'Criminal' movie review: A mediocre thriller with nothing to recommend it
The action sequences in Criminal are painfully dull and no amount of rapid-fire editing convinces the viewer that anything remotely exciting is going on.
There are terrible movies, there are some movies whose existence mystifies you, and then there are films like Criminal, which are so corny and strange you wonder how big names got attached to them.
Twenty-five years after Oliver Stone’s JFK, Kevin Costner, Gary Oldman and Tommy Lee Jones share screen space in Criminal. The film is directed by Ariel Vromen, who made the watchable gangster drama The Iceman three years ago. With such names attached to the project, you would expect at least an entertaining film. Unfortunately, Criminal is as generic as its title and a thriller so mediocre it makes you wish for the pulpy thrills of '90s potboilers.
Bill Pope (Ryan Reynolds) is a CIA honcho is on the run from bad guys who work for some sort of Spanish bad guy named Heimbahl (Jordi Molla). Heimbahl wants to know the whereabouts of a hacker the Dutchman (Michael Pitt) who has gained access to USA’s defence. Pope is killed and the head of the CIA Wells (Gary Oldman) decides to do something crazy. He incorporates a procedure that transplants memories from one brain to another. So the Frankenstein doctor Franks (Tommy Lee Jones) chooses a criminal named Jericho (Kevin Costner) as the recipient. With Pope’s memories and abilities, Jericho escapes the CIA stronghold and makes a run for it, trying to juggle two different personalities.
The concept is ridiculous, even in a sci fi zone, and it feels like a 12-year-old decided to rewrite The Bourne Identity. And despite the plot’s silliness, unfortunately the film takes itself way too seriously. As Jericho deals with his own child abuse issues and Pope’s traumas and does ridiculous stunts in the process of fighting with numerous baddies, you can’t help but guffaw at the stupidity of the whole thing. There’s a subplot involving Pope’s wife (Gal Gadot) and daughter for a ham-fisted emotional hook in between Jericho trying to juggle different objectives. The action sequences are painfully dull and no amount of rapid-fire editing convinces the viewer that anything remotely exciting is going on.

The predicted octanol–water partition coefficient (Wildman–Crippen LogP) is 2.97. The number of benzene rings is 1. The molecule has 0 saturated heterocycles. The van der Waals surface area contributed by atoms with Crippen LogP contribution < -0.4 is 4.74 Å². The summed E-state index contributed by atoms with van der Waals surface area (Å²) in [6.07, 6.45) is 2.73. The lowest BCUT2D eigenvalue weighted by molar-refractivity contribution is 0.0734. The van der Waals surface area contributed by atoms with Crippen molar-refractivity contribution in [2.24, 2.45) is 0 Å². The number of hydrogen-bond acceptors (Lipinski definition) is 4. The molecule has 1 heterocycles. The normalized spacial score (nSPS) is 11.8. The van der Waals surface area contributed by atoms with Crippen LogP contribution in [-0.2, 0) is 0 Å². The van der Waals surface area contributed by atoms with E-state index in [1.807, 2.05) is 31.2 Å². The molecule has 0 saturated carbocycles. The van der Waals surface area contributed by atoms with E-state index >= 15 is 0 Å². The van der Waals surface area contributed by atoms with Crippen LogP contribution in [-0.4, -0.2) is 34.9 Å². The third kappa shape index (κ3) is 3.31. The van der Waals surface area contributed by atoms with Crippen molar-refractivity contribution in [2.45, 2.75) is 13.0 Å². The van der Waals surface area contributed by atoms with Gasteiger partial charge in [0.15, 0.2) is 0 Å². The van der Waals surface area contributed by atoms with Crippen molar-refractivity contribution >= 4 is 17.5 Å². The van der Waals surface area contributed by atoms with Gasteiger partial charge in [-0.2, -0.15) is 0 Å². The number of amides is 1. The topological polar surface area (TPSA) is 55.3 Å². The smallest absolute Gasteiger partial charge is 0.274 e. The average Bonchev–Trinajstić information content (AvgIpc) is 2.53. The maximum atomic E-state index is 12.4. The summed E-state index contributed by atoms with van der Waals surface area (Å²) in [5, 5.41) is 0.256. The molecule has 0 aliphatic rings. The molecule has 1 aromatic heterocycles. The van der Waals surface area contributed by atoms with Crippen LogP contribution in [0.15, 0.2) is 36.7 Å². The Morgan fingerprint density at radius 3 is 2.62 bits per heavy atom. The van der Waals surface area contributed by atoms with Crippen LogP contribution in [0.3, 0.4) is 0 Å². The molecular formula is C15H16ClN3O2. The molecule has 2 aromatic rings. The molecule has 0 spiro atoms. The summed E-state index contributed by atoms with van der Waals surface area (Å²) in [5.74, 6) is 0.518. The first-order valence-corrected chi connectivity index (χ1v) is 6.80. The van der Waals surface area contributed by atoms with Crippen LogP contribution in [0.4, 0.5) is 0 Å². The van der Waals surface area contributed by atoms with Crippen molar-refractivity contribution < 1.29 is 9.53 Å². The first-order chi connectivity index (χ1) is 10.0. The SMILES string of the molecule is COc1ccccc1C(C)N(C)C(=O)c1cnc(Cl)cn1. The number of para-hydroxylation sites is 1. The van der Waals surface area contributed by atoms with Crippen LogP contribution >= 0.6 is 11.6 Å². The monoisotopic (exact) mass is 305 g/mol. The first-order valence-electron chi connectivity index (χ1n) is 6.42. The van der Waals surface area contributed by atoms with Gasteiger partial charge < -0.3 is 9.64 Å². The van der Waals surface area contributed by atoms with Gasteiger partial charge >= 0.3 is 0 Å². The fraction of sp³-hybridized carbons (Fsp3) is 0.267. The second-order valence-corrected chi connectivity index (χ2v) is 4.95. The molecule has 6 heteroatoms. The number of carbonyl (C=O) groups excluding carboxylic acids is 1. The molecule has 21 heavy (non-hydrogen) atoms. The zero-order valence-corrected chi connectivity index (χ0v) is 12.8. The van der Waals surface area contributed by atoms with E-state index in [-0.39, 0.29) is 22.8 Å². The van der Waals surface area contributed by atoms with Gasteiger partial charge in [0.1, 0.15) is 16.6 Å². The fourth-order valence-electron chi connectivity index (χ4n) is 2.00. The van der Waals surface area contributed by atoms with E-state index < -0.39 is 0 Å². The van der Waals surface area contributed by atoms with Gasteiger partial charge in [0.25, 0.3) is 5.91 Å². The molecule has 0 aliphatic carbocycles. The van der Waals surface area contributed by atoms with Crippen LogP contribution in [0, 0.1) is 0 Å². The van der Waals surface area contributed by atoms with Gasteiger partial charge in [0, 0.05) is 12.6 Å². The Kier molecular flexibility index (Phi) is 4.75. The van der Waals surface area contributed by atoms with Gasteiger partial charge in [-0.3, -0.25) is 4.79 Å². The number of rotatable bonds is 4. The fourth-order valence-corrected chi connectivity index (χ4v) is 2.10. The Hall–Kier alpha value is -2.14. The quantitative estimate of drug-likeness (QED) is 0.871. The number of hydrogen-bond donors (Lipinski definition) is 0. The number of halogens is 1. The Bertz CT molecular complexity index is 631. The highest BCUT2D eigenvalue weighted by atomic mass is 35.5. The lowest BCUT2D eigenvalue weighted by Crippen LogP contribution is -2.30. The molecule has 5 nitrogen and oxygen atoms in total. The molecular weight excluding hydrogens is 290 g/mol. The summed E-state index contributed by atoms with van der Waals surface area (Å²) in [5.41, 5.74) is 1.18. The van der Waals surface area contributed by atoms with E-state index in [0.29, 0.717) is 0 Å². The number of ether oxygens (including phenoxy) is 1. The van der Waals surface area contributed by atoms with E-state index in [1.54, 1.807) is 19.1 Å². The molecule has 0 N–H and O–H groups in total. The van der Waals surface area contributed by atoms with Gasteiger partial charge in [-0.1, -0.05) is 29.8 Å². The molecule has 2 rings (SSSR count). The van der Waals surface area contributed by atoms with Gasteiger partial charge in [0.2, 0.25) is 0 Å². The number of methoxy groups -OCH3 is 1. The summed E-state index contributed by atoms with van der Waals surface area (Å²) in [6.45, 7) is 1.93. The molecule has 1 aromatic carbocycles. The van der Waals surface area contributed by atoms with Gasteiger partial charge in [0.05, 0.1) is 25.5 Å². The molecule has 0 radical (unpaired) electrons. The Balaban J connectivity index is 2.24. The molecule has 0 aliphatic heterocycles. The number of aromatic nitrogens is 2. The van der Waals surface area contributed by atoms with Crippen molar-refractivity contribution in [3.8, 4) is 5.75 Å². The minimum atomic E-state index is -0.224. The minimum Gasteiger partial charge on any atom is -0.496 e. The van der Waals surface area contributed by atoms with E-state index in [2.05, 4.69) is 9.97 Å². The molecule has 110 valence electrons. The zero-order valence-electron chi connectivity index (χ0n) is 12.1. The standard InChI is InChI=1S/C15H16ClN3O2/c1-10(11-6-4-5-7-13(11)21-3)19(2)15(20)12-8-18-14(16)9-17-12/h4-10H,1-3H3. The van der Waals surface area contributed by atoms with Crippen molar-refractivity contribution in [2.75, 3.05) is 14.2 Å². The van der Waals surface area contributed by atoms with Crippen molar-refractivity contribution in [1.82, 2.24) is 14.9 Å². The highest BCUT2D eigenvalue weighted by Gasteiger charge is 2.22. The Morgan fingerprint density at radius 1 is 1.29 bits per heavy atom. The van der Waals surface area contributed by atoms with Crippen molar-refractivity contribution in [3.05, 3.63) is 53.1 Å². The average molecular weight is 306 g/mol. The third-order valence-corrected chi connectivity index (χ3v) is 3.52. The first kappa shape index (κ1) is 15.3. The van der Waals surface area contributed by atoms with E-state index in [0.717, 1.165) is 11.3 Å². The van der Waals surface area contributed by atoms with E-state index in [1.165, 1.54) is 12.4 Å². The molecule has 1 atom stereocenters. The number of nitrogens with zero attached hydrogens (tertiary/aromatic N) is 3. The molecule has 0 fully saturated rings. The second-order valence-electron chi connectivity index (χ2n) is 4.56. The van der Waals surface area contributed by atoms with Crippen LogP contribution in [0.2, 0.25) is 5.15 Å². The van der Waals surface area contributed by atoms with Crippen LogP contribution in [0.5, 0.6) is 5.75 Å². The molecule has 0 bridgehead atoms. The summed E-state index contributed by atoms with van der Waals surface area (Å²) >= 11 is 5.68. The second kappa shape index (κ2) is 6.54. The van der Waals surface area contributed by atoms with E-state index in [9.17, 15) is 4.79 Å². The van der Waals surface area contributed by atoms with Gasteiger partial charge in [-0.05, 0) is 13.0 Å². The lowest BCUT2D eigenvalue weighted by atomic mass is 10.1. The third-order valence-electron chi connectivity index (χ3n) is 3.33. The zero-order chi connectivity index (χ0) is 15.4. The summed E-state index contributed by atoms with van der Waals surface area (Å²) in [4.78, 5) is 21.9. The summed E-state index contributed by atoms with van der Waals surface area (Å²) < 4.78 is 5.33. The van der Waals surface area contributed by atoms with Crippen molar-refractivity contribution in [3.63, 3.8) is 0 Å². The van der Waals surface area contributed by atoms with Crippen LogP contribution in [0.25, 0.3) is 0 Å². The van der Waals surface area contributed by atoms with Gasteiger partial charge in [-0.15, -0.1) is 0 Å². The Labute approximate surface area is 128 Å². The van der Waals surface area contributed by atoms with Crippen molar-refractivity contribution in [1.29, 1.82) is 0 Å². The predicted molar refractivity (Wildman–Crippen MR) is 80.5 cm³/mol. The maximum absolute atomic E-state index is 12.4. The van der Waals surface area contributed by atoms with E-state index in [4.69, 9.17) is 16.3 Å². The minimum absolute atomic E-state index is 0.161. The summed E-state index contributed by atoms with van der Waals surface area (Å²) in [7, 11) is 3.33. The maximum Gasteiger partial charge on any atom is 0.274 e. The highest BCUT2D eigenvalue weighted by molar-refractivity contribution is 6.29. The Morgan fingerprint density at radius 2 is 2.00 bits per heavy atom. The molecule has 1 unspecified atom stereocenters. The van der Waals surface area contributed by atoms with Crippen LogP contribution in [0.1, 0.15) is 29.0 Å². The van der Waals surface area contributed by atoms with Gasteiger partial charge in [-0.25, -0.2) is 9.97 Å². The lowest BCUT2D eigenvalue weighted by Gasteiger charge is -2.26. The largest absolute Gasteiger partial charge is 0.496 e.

The film is also a sad reminder of how a good actor like Costner has been washed away over the years. His sociopathic tendencies are established by a cartoonish Batman-like growling voice, and his stunts are obviously done by a double. The villain in the film guffaws like an '80s Bollywood bad guy, utilising ridiculous ‘techy’ methods to track down Jericho. Oldman does his best to keep a straight face, but Jones does his very best to make it clear that he is not interested in being in the movie. The biggest mystery is why Reynolds, who is a pretty big star, chose such a small role in the film. Perhaps the lure of easy money, and the entirety of his screen time being in bed with Gal Gadot was an offer he decided not to refuse. The only interesting aspect of this movie is that this is Reynolds’ fourth role in five years where he plays someone who switches bodies.
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